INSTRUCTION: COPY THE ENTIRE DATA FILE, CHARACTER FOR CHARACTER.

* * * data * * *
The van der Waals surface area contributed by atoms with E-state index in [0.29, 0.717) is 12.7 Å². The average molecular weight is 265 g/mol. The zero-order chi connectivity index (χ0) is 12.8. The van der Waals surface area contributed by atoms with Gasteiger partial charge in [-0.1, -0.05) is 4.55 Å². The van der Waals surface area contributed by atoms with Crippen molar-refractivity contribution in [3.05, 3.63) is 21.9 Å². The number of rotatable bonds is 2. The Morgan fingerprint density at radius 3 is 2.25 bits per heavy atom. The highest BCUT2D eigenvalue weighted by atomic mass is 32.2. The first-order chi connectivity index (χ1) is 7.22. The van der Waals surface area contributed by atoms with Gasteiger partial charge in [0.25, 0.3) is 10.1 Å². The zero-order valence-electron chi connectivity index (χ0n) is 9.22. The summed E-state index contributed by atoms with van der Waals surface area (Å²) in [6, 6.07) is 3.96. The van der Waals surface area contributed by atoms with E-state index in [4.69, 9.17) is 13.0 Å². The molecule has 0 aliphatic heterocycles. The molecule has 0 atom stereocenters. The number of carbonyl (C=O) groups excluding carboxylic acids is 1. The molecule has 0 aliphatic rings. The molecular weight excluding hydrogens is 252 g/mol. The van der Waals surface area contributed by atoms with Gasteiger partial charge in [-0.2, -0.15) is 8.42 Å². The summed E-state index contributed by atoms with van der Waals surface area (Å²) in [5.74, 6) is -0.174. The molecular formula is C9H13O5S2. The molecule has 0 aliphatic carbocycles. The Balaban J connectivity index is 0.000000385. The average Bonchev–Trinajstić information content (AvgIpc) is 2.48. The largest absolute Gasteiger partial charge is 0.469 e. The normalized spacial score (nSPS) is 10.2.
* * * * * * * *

The van der Waals surface area contributed by atoms with E-state index in [0.29, 0.717) is 12.7 Å². The average molecular weight is 265 g/mol. The zero-order chi connectivity index (χ0) is 12.8. The van der Waals surface area contributed by atoms with Gasteiger partial charge in [-0.1, -0.05) is 4.55 Å². The van der Waals surface area contributed by atoms with Crippen molar-refractivity contribution in [3.05, 3.63) is 21.9 Å². The number of rotatable bonds is 2. The Morgan fingerprint density at radius 3 is 2.25 bits per heavy atom. The highest BCUT2D eigenvalue weighted by atomic mass is 32.2. The first-order chi connectivity index (χ1) is 7.22. The van der Waals surface area contributed by atoms with Gasteiger partial charge in [0.25, 0.3) is 10.1 Å². The zero-order valence-electron chi connectivity index (χ0n) is 9.22. The summed E-state index contributed by atoms with van der Waals surface area (Å²) in [6, 6.07) is 3.96. The van der Waals surface area contributed by atoms with E-state index in [4.69, 9.17) is 13.0 Å². The molecule has 0 aliphatic heterocycles. The molecule has 0 atom stereocenters. The number of carbonyl (C=O) groups excluding carboxylic acids is 1. The molecule has 0 aliphatic rings. The molecular weight excluding hydrogens is 252 g/mol. The van der Waals surface area contributed by atoms with Gasteiger partial charge in [-0.2, -0.15) is 8.42 Å². The summed E-state index contributed by atoms with van der Waals surface area (Å²) in [5.74, 6) is -0.174. The molecular formula is C9H13O5S2. The molecule has 0 aliphatic carbocycles. The Balaban J connectivity index is 0.000000385. The average Bonchev–Trinajstić information content (AvgIpc) is 2.48. The largest absolute Gasteiger partial charge is 0.469 e. The normalized spacial score (nSPS) is 10.2.